United States Nuclear Regulatory Commission - Protecting People and the Environment

Information Notice No. 94-79: Microbiologically Influenced Corrosion of Emergency Diesel Generator Service Water Piping

                                 UNITED STATES
                         NUCLEAR REGULATORY COMMISSION
                     OFFICE OF NUCLEAR REACTOR REGULATION
                            WASHINGTON, D.C.  20555

                               November 23, 1994


NRC INFORMATION NOTICE 94-79:  MICROBIOLOGICALLY INFLUENCED CORROSION OF
                               EMERGENCY DIESEL GENERATOR SERVICE WATER PIPING


Addressees

All holders of operating licenses or construction permits for nuclear power
reactors. 

Purpose

The U.S. Nuclear Regulatory Commission (NRC) is issuing this information
notice to alert addressees to degradation resulting from microbiologically
influenced corrosion in carbon steel piping systems that supply service water
to emergency diesel generators.  It is expected that recipients will review
the information for applicability to their facilities and consider actions, as
appropriate, to avoid similar problems.  However, suggestions contained in
this information notice are not NRC requirements; therefore, no specific
action or written response is required.

Description of Circumstances

Haddam Neck Plant

On February 12, 1994, a through-wall leak developed in the service water
system supply piping to the "A" emergency diesel generator.  The leak occurred
in a weld in an area of low flow, where the licensee was doing light surface
grinding to prepare for ultrasonic test (UT) inspection.  Previously, in March
1993, the licensee had found a similar leak associated with the "B" emergency
diesel generator.  After removing the leaking section and examining the pipe,
the licensee determined that the leak was caused by poor initial weld quality
and microbiologically influenced corrosion.  Lack of penetration of some welds
created a crevice condition.  Radiographic tests (RT) of additional emergency
diesel generator service water system piping revealed three additional welds
that could form similar leaks.  It was during preparation of one of these
welds for UT examination that the through-wall leak associated with the "A"
emergency diesel generator was found.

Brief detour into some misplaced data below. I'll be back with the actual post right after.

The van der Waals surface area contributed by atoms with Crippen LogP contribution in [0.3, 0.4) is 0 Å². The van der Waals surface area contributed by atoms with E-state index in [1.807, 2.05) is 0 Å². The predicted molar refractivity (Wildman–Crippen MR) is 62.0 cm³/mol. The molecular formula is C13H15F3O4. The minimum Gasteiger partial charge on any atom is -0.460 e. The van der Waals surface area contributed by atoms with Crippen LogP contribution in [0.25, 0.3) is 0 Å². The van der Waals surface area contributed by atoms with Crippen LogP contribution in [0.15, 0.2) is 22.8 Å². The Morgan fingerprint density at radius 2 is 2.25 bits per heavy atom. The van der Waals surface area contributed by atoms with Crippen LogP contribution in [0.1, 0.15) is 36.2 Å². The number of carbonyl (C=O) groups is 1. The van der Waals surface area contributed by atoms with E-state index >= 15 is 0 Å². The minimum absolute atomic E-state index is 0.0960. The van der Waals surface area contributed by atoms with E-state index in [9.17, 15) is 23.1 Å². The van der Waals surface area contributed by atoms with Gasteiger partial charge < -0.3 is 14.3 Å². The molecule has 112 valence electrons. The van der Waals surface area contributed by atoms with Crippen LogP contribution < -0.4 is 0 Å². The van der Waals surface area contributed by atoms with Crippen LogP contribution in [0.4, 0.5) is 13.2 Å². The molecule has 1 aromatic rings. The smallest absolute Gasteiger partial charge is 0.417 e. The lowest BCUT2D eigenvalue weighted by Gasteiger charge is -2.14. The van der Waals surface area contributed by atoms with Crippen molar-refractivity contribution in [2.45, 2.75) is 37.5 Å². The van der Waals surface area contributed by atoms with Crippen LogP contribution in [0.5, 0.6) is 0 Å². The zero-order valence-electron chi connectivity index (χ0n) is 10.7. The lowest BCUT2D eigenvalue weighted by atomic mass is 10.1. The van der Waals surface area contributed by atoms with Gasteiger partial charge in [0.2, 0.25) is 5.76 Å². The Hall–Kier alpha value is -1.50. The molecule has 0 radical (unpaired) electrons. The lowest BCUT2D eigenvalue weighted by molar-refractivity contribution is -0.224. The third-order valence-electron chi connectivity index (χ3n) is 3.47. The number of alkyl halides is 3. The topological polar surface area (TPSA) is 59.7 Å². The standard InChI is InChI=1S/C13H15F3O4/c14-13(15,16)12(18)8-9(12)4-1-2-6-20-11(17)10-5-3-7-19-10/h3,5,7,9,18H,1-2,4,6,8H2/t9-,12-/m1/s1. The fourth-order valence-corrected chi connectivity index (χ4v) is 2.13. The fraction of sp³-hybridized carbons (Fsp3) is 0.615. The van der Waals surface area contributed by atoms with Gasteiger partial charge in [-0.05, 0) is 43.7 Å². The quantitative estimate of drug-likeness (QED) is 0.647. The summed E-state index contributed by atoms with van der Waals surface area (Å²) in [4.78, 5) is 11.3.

The licensee had previously performed a structural integrity determination in
1993 by radiography.  Though based on a uniform wall loss instead of a sharp
disruption, the licensee had at that time concluded that the worst-case
degraded cross-section of the as-found pipe welds, located in the unisolable
portions of the emergency diesel generator supply piping, met the Generic
Letter 90-05 acceptance criteria for structural integrity and that the
degraded piping would have sufficient mechanical and structural integrity to
remain operable.

9411170039.                                                      IN 94-79
                                                      November 23, 1994
                                                      Page 2 of 4


Beaver Valley Power Station, Unit 1

On May 6, 1994, the licensee found a through-wall leak (an 8 mm [5/16 inch]
diameter hole) on the "A" train reactor plant river water system header to the
emergency diesel generators.  The leak developed on the below-grade portion of
the 15-cm [6-inch] diameter A106 Grade B carbon steel piping.  The licensee
excavated the "A" and "B" train headers, ultrasonically examined them using
the "autoscan" area mapping technique, and found localized pitting to less
than minimum required wall thickness in three additional locations along the
"A" train piping.  The pits were not clustered or closely spaced, but were
located along the pipe length between the five and seven o'clock positions. 
For reference, the nominal pipe wall thickness is 6.4 mm [0.25 inch] and
minimum code wall thickness is 1.5 mm [0.06 inch].  

The licensee evaluated the pitting in accordance with the American Society of
Mechanical Engineers (ASME) Code of record.  The basis for the localized
thinning evaluation was conducted in accordance with industry guidance, EPRI
NP-5911SP, "Acceptance Criteria for Structural Evaluation of Erosion-Corrosion
Thinning in Carbon Steel Piping."  This evaluation was reviewed by personnel
in NRR and deemed as an acceptable conservative means of demonstrating ASME
Code conformance.  The licensee determined microbiologically influenced
corrosion to be the cause of the pitting and through-wall leak.  The licensee
removed a 0.61 m [24 inch] long section of piping to culture and characterize
the microbial activity and perform additional ultrasonic testing.   

The general inside surface of the piping was moderately corroded, with